It has been found that by provision of the stabilisation section between the pilot and the under-reaming section, a straight hole can be drilled using super-imposed rotation while drilling mode without any further stabilising means, and a curved hole can be drilled using sliding mode drilling. Thus, at least the bearing housing stabiliser, which causes most problems in the prior art system, can be omitted.
Suitably said rotation comprises rotation about the central longitudinal axis of the drill bit.
Preferably said rotation comprises rotation about an axis extending in lateral direction of the drill bit.
In a preferred embodiment the pilot section is rotatable about said lateral axis relative to the stabilising section.
Also it is preferred that the pilot section is rotatable about the central longitudinal axis relative to the stabilising section. To allow selective locking out of such rotation, suitably the drill comprises locking means for selectively disabling rotation of the pilot section about the central longitudinal axis relative to the stabilising section.
If the drill bit is operated to drill a curved borehole section whereby the drill bit is tilted relative to an upper section of the drill string, there can be a tendency of the drill bit to drill in a direction perpendicular to the plane formed by the intended curved borehole section. Such tendency is caused by an increased drag force at one side of the drill bit due to tilting of the drill bit in the borehole. In order to limit such tendency it is preferred that the stabilising section is positioned such that L1 is larger than L2, wherein
L1=the distance between the operative centre of the stabilising section and the operative centre of the pilot section;
L2=the distance between the operative centre of the stabilising section and the operative centre of the under-reaming section.
It is thereby achieved that the increased drag force at one side of the pilot section due to tilting, is substantially cancelled by the increased drag force at one side of the under-reamer section due to tilting, whereby said respective increased drag forces act in mutually opposite directions.
Preferably the cutting diameter (Dp) of the pilot section is larger than half the cutting diameter (Du) of the under-reaming section, and wherein the stabilising section is positioned such that L2 is larger than half L1.
More preferably the stabilising section is positioned such that the ratio L2/L1 is substantially equal to the ratio Dp/Du.
Generally, the lateral stabilisation section 2 is arranged to support lateral loads from the drilling system or lateral loads from the drilling action of the pilot section 1 and under-reaming section 3, without cutting rock in the direction of the lateral load. There are various embodiments to achieve this.
In one embodiment, a stabiliser blade arrangement with 360 degrees azimuth coverage is provided, whereby the blades are equipped with wear resistant elements having poor cutting properties in lateral direction. Such wear resistant elements may, for instance, be formed of diamonds set with the flat face towards the wall of the hole. Depending on the axial cross sectional contour of the blade arrangement, the lateral stabilisation section may be axially rotatable inside the borehole with respect to the object, or laterally rotatable, or both. For both lateral and axial rotatability, the contour should have an essentially spherical waist such as a melon-type shape to optimise the sliding performance. For axial rotatability only, the contour may have a straight axial section such that the blades together form an essentially cylindrical surface against the object around the central axis. In the latter case, the leading edge of the blades, which may be the end of the blades closest to the pilot section, may be inwardly tapered to facilitate axial slidability.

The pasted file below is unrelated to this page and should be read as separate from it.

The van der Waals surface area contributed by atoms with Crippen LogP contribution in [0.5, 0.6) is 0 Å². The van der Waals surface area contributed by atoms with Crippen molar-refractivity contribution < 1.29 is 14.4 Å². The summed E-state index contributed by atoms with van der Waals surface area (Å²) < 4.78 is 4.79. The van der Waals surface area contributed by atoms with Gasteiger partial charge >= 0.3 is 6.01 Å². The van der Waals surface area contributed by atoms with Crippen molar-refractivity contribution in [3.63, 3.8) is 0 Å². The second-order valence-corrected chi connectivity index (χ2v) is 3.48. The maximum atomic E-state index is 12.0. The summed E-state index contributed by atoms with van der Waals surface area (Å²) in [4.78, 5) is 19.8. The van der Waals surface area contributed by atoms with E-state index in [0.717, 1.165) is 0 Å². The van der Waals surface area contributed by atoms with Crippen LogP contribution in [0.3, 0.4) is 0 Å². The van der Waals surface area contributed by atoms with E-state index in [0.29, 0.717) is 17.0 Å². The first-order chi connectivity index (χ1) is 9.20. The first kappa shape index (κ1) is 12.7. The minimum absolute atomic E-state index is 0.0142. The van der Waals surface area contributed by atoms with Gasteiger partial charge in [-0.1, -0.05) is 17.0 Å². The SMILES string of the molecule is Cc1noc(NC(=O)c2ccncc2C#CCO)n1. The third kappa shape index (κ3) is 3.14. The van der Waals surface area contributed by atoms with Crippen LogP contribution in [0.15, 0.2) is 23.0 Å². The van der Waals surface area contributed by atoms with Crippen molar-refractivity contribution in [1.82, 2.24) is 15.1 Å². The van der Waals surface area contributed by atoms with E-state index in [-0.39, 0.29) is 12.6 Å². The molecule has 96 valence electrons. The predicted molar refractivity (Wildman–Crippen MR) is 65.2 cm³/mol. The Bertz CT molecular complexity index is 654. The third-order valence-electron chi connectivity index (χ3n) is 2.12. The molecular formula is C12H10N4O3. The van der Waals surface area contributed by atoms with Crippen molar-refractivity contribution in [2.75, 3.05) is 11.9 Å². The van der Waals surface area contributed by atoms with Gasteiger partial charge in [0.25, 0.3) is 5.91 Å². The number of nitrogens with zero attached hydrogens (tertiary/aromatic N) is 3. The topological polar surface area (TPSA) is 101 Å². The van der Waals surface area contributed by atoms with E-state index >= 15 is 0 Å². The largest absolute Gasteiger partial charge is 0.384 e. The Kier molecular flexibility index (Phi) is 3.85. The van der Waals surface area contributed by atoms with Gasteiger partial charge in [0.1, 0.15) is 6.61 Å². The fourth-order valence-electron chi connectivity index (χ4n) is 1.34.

The slots between the stabilisation blades enable mud to pass. Alternatively, a number of axial holes may be provided in a full annular bladeless stabiliser arrangement.
In another embodiment, the lateral stabilisation may section includes an outer part 6 which is mounted rotatably with respect to the connecting shaft 4 between the pilot section 1 and the under-reaming section 3. This part may be a sleeve type part which is mounted rotatably around the connecting shaft 4. In this embodiment, the sleeve does not have to rotate in the borehole during drilling, and it only slides in along the hole direction which eliminates any cutting capability. Also in this embodiment, means for allowing passage of mud may be provided.
Preferably, locking means are provided which allows for locking the sleeve against the connecting shaft. In this way, the sleeve can rotate temporarily in the borehole if desired which can be made use of for instance for drilling out a blocking area that may be present in the borehole above the pilot section. When locked, at least the axial rotability of the pilot section with respect to the stabilising section may be disabled so that both are rotated together.